6267  The Lead Pyramid

ARTICLE INDEX


Date: Thu, 26 Feb 2009 17:09:47 GMT
From: "larrynla@juno.com" <larrynla@juno.com>
Subject: [Tango-L] The Lead Pyramid
To: tango-L@mit.edu

A lot of discussions in forums such as this one involve taking sensible
statements to ridiculous extremes. For instance, "Don't lead with
hands too much" becomes "Don't lead with hands AT ALL." It's all part
of the human tendency to convert the rich rainbow complexity of reality
to barren black-and-white oversimplification.

Leading and following uses a hierarchy of requests and replies to those
requests. The layers of requests/replies might be arranged in a
pyramid. At the base would be leads by the torso, the part of the body
that includes the center of gravity. We use this to request movement
in straight lines, forward and back, side to side, and diagonals.
Maybe 60-80 percent of all leads are at this level, so it would be the
widest part of a diagram of leads.

Above this is leads that use the shoulders. These are requests to turn
to one side or the other. Curving our path around the floor are at
this level. Ocho leads are too. So are molinete leads. Shoulder
leads are in addition to torso leads. They modify torso leads. They
are used less frequently than torso leads and so would be a narrower
layer of the lead pyramid diagram.

Next come the less frequent arm leads, and the even rarer hand leads.
Each level of lead requests are less often needed, and each
progressively refines the lower level.

So one rule resulting from the pyramid of leads is "Never use hands to
lead a movement if you can use arms (or shoulders, or the torso) to do
it." This does not mean hands are never needed.

One example where hands are essential is when we lead a parada in the
middle of a back ocho. Here we have to separate our torsos at the end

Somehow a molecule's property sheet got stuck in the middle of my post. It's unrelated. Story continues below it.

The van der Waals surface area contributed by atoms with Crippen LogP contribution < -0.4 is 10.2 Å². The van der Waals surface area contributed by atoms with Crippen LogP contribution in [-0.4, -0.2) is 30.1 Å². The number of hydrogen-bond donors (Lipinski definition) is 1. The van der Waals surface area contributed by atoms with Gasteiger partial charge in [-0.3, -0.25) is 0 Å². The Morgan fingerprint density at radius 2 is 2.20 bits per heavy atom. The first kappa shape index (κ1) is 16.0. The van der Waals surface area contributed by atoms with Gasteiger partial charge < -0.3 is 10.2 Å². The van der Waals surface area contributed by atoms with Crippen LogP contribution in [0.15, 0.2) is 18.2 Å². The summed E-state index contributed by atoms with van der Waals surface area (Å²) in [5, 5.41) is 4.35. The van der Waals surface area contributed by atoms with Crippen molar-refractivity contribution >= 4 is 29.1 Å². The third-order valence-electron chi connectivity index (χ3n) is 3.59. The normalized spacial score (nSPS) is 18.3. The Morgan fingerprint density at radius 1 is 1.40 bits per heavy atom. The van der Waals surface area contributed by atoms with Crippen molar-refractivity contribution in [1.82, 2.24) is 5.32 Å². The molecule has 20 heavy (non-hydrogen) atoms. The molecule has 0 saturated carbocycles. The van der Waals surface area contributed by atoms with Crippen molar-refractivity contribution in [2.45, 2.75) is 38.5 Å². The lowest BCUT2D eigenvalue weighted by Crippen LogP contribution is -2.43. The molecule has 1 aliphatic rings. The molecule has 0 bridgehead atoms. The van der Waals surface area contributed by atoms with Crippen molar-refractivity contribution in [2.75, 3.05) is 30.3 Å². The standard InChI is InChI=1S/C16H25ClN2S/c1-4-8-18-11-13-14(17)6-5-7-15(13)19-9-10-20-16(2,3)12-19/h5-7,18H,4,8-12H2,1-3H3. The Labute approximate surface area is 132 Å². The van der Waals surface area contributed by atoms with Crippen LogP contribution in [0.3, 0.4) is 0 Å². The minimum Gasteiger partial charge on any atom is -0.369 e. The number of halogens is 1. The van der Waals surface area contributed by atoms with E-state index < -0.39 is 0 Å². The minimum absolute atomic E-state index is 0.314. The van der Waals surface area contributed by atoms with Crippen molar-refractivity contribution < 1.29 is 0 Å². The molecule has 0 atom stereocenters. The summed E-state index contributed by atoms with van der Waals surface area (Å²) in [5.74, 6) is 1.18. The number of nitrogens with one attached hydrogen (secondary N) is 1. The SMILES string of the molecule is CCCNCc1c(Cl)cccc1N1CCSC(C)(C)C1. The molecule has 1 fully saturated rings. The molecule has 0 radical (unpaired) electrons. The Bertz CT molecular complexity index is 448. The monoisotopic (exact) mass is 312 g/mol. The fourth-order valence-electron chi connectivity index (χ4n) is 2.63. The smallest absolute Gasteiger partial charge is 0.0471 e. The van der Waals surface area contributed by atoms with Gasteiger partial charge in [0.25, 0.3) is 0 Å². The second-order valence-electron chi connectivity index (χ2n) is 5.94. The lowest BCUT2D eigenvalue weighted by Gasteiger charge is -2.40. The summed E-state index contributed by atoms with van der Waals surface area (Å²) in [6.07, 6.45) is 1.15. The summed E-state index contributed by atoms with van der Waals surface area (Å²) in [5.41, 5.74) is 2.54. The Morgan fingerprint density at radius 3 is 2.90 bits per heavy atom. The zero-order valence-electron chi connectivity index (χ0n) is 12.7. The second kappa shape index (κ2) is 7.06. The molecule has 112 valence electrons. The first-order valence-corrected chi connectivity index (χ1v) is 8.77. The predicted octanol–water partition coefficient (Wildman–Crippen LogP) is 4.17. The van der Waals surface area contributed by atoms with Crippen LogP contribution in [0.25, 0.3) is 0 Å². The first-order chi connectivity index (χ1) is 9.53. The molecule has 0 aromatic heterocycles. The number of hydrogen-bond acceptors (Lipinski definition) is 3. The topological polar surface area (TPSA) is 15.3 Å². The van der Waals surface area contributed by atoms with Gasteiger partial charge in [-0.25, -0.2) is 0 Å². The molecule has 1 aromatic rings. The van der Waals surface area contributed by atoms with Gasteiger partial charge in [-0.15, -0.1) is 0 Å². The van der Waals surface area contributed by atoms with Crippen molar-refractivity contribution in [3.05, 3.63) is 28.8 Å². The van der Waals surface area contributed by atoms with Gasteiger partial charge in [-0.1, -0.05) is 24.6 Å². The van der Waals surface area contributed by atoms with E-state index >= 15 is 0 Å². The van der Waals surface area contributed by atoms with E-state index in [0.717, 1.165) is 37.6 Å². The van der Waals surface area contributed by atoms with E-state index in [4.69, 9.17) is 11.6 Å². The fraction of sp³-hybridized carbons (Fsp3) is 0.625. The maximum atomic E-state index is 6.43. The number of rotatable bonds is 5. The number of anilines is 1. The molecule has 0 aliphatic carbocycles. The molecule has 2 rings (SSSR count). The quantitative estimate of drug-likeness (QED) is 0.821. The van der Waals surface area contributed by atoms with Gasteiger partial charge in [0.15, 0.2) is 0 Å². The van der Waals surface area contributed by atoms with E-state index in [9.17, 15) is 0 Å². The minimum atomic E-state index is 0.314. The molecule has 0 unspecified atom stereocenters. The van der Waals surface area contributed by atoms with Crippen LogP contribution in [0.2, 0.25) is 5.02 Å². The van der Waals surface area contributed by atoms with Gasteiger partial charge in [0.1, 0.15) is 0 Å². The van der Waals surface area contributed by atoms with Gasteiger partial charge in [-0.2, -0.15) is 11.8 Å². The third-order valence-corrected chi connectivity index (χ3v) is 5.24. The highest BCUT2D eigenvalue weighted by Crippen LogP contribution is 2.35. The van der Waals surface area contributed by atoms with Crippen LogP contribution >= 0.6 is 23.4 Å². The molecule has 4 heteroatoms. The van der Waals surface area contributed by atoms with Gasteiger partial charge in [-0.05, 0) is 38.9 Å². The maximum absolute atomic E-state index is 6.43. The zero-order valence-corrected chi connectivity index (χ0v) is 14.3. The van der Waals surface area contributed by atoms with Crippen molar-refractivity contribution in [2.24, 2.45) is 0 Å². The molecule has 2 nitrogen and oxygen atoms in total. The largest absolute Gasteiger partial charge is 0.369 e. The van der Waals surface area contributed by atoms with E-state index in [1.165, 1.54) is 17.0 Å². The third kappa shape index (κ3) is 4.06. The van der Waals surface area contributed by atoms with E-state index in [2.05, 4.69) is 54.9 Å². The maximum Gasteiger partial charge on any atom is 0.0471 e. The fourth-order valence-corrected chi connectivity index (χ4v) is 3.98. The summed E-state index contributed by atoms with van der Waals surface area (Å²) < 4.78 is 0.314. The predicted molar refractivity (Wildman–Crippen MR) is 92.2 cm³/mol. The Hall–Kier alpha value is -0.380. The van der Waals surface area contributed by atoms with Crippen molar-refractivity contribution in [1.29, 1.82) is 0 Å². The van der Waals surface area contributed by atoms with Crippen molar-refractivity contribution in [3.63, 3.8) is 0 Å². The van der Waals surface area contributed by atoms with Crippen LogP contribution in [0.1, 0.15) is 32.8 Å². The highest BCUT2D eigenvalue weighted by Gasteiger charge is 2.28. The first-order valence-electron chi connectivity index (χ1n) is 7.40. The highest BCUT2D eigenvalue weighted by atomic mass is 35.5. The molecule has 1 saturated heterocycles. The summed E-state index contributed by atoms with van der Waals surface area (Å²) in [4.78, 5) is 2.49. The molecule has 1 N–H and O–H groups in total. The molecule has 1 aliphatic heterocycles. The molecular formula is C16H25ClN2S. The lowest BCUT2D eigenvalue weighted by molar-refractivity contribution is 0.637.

of the movement. One hand is used as a brake on the back of our
partner, the other to block them from moving forward. Our two hands
oppose each other, pushing gently but firmly in opposite directions to
freeze our partner in place with legs apart and weight on both feet.

Often after a parada we will then go into another movement. We might,
for instance, sandwich our partner's front foot with ours. Or step
across her front foot and use our free foot to sweep her front foot.
Or use any number of leads that use a foot, calf, or thigh against her
foot, calf, or thigh.

Which brings us to the fact that in tango, unlike any other dance I can
think of offhand, we use not only upper-body leads but also lower-body
leads as well. But that's another subject.


Larry de Los Angeles
http://ShapechangerTales.com - site for Immortal Shapechanger series



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Date: Fri, 27 Feb 2009 09:00:11 +1100
From: Noughts <damian.thompson@gmail.com>
Subject: Re: [Tango-L] The Lead Pyramid
To: tango-L@mit.edu
<cb8208d0902261400h7897e3f6kcb95c0e444f39f90@mail.gmail.com>

Larry - that is a perfect example of what never to do. You never need
to stop a lady with your hand for a parada mid weight or not. If the
lady is following, she will maintain her distance and that is all she
needs. The only time I would ever use my hand is to stop an
accident....

Does it mean that it's wrong - no, this was taught for years and years
so must be valid. It's just that it can easily be done without the
hand in the middle of the back and therefore create a smoother,
gentler lead

Damian.

"One example where hands are essential is when we lead a parada in the
middle of a back ocho. Here we have to separate our torsos at the end
of the movement. One hand is used as a brake on the back of our
partner, the other to block them from moving forward. Our two hands
oppose each other, pushing gently but firmly in opposite directions to
freeze our partner in place with legs apart and weight on both feet."





Date: Thu, 26 Feb 2009 16:58:33 -0700
From: "Brian Dunn" <brian@danceoftheheart.com>
Subject: [Tango-L] How wide is the base of "The Lead Pyramid"?

Dear Larry, Damian, et al.

Damian wrote:

>>> ...You never *NEED* (emphasis added - Ed.) to stop a lady with your hand

for a parada mid weight or not...Does it mean that it's wrong - no, this was
taught for years and years so must be valid. It's just that it *CAN EASILY
BE DONE* (emphasis added - Ed.) without the hand in the middle of the back
and therefore create a smoother, gentler lead
<<<

Damian, I very much appreciate the distinction you're drawing between "what
is right/wrong" and "what is necessary" for leaders to do, or to think
about, or to focus on, when trying to communicate through the "wiring" of
the lead/follow "circuit".